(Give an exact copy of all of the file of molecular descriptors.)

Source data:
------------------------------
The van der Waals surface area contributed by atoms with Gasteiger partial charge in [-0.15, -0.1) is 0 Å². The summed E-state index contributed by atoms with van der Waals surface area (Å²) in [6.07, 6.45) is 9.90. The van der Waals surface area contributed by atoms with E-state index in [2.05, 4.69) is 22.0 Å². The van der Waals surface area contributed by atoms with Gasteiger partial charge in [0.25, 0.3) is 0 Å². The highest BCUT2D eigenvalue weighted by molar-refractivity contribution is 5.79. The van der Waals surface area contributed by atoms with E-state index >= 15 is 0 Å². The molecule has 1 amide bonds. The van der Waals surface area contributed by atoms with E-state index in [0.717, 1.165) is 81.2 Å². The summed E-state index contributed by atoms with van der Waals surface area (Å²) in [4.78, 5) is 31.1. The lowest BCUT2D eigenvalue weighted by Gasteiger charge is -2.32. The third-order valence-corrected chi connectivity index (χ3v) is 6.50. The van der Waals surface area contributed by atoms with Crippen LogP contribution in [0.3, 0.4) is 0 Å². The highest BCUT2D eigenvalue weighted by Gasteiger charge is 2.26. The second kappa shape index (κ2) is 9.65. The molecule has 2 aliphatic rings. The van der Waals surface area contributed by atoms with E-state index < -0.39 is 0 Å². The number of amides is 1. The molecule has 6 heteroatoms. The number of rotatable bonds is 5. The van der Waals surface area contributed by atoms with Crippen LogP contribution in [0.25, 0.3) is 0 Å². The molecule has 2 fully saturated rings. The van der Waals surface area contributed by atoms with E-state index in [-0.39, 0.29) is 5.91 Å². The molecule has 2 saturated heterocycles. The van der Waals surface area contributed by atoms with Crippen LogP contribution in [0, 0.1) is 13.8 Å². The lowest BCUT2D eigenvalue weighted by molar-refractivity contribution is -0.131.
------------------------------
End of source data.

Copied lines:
The van der Waals surface area contributed by atoms with Gasteiger partial charge in [-0.15, -0.1) is 0 Å². The summed E-state index contributed by atoms with van der Waals surface area (Å²) in [6.07, 6.45) is 9.90. The van der Waals surface area contributed by atoms with E-state index in [2.05, 4.69) is 22.0 Å². The van der Waals surface area contributed by atoms with Gasteiger partial charge in [0.25, 0.3) is 0 Å². The highest BCUT2D eigenvalue weighted by molar-refractivity contribution is 5.79. The van der Waals surface area contributed by atoms with E-state index >= 15 is 0 Å². The molecule has 1 amide bonds. The van der Waals surface area contributed by atoms with E-state index in [0.717, 1.165) is 81.2 Å². The summed E-state index contributed by atoms with van der Waals surface area (Å²) in [4.78, 5) is 31.1. The lowest BCUT2D eigenvalue weighted by Gasteiger charge is -2.32. The third-order valence-corrected chi connectivity index (χ3v) is 6.50. The van der Waals surface area contributed by atoms with Crippen LogP contribution in [0.3, 0.4) is 0 Å². The highest BCUT2D eigenvalue weighted by Gasteiger charge is 2.26. The second kappa shape index (κ2) is 9.65. The molecule has 2 aliphatic rings. The van der Waals surface area contributed by atoms with E-state index < -0.39 is 0 Å². The number of amides is 1. The molecule has 6 heteroatoms. The number of rotatable bonds is 5. The van der Waals surface area contributed by atoms with Crippen LogP contribution in [0.25, 0.3) is 0 Å². The molecule has 2 fully saturated rings. The van der Waals surface area contributed by atoms with E-state index in [-0.39, 0.29) is 5.91 Å². The molecule has 2 saturated heterocycles. The van der Waals surface area contributed by atoms with Crippen LogP contribution in [0, 0.1) is 13.8 Å². The lowest BCUT2D eigenvalue weighted by molar-refractivity contribution is -0.131.